Waiter! There’s a Fish in My Coffee
Her technique? One I haven’t tried yet, instant coffee. She takes a cup of instant coffee and adds approximately 1-2 Tbsp. of hot water to thicken it to a past. On 140 lbs. watercolor paper Marion fixes a sheet of tissue paper using Uhu glue, keeping about 1” away from the edges. An option is to “scamble” up the tissue paper before adhering with the glue. The Uhu also gives a nice effect through the coffee. Marion then wets everything with a baking brush. She paints a fish in coffee, with regular watercolor brushes. Finally she’ll add a bit of watercolor around it with a big chin brush. Marion will often let it dry a bit and paint over it again with the coffee for darker effects.
The effect is a very light hearted and polished work of art.
While Marion’s technique is a definite must in the need-to-try category I’m even more impressed with the life that created this very light hearted and polished artist and teacher. I’ve read books on artist lives, seen movies about them, even lived an artist’s life myself and Marion’s story fits in to a tee.
Currently she is a 58 year old woman living in Terrace, British Columbia. She teaches her art style called Aqua Tinta and dreams of visiting Rome and taking in the masters first hand. Marion has very good friends watching out for her. Sounds common until you consider she has had two brain Aneurysms which almost killed her in 2004. Her short-term memory has been impaired but she can still paint.
Let’s backtrack a few years to Germany circa 1950 give or take a few years. Marion enjoyed art throughout her childhood. While she was in boarding school she had almost daily “private” lessons by an elderly nun, who encouraged Marion to be curious and creative. “I remember those afternoon hours as being peaceful and a lot of fun.”
As a new bride, Marion moved to Hamburg, Germany and became a student as well as a member of Helmut Klein’s Studio 70. During this time she worked in oil, pencil and charcoal.
Studio 70 was famous in Hamburg’s art scene and Klein was an accomplished Graphic Designer with clients including Colgate, Palmolive, Phillips and Beiersdorf. Klein was also well known for an invention known as Peg art (Parvus Experimental Graphic). As a student of Klein’s, Marion copied old masters like Rembrandt, Ruebens, and Duerer. It was during this time that she learned about “conservative” art.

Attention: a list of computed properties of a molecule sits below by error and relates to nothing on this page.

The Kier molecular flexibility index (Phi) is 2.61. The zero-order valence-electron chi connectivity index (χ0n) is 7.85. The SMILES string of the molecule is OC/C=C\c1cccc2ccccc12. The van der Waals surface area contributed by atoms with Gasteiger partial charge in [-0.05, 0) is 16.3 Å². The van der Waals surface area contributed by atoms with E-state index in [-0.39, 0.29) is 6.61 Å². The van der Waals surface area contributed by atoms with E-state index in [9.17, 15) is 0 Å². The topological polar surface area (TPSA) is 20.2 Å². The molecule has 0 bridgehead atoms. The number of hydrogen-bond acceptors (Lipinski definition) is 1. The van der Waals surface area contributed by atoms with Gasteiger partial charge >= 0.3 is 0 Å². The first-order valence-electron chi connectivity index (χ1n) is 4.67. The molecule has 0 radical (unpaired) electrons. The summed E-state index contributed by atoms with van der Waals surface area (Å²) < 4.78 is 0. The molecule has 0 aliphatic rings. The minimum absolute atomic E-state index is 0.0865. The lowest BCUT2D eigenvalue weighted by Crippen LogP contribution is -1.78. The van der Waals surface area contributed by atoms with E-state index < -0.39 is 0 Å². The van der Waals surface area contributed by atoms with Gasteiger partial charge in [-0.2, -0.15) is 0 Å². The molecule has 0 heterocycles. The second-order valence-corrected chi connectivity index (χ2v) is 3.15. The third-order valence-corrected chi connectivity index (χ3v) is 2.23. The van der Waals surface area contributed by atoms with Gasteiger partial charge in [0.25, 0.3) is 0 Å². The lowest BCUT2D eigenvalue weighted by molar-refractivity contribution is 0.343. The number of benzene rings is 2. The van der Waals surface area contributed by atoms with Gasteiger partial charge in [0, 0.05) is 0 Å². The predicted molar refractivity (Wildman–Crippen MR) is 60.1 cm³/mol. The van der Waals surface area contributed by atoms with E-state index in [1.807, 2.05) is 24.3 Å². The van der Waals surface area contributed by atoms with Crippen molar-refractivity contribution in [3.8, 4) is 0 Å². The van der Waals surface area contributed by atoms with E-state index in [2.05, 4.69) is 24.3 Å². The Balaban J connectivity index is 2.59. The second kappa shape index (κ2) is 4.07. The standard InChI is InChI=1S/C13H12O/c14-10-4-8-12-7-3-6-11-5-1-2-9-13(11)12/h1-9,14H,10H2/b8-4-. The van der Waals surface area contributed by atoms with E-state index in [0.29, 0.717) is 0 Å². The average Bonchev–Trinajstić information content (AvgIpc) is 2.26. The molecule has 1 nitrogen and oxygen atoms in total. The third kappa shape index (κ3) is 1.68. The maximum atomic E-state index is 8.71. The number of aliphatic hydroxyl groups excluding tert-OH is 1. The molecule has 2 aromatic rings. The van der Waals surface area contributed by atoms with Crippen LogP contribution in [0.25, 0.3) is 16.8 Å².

The year was 1976 and Marion began instruction under another well known artist and architect in Hamburg, Ulrich Von Bock. Her education took a dramatically different direction from the teachings of Klein.
Watercolor was the medium and freedom and experimentation were the instructions. Marion and the other students did a lot of “homework.” Ulrich Von Bock discouraged his students from merely copying and introduced them to the abstract. “It was scary at times, but always a lot of fun.”
Marion and the other students had their first show in January of 1979 along with other students from the Free Academy of Arts, Hamburg. The president of the Academy opened the show and was quite impressed by Von Bock’s student’s work. The body of work displayed started out as an experimental project designed by Von Bock who taught Marion for another year.
It was time for Marion and 3 of the other students to break away and start painting on a regular basis as a group. With advice, support, and encouragement by Ulrich Von Bock Marion and her fellow artists founded Aqua Tinta.
Courage was built up and Aqua Tinta dove into the world of Art shows on their own. They were met with quite a bit of success and recognition from the local press. In 1982 Aqua Tinta had their largest Art show in Alstertal (Hamburg North) with about 80 paintings.
Life happened and Aqua Tinta was divided. “Today, Anke works mainly with Photography, Renate died, Kirsi is carrying on the technique we “inherited” in Hamburg North. She is still working in her own gallery and teaching our “Aqua Tinta” technique. Kirsi has published two small books.”
In 1982 Marion continued with shows at the Art Gallery in Terrace, British Columbia, teaching there as well as in the Emily Carr Studio at the college.
Continuing to teach Marion teaches her technique to a 4th grade class at Veritas School. Even though the process was exhausting for her Marion knew the children had a lot of fun. I’ve taught groups of children at Wedgwood Montessori where my daughter attended and know how exhausting and rewarding the experience can be. My hat’s off to Marion.
From one extreme to another, Marion has also taught Alzheimer patients at a local care center. “One 82 year old lady sold her painting for $100.00 at a local coffee shop!!! She did not know she could do this!”
Marion’s students have improvised on her technique. Freda Diensing, famous for her native art and recipient of a national art award, ripped out the tissue paper in the form of a fish (Killer whale) and then glued the fish on the watercolor paper, then painted it. “It looks wonderful!”
In correspondence Marion has reminisced; “It is so funny so, when we lived in Hamburg, Germany, I never wanted to go to Rome. It would have been just a 7 hour drive or so. Now I want to see his (Michelangelo’s) art. But in Germany we have many galleries to go to and study famous paintings. We have a lot of Michelangelo’s copies around too.” Something in common, we would both like to go to Rome someday and experience the art first hand.
Something else I would like to see is more of Marion’s art. In time Marion plans to have a Website up. For now she has created a Facebook profile so you can get to know this remarkable woman and her work as she posts it. I’ll keep you updated as her Web presence grows. In the mean time drop her a line and let her know what you think about her coffee fish!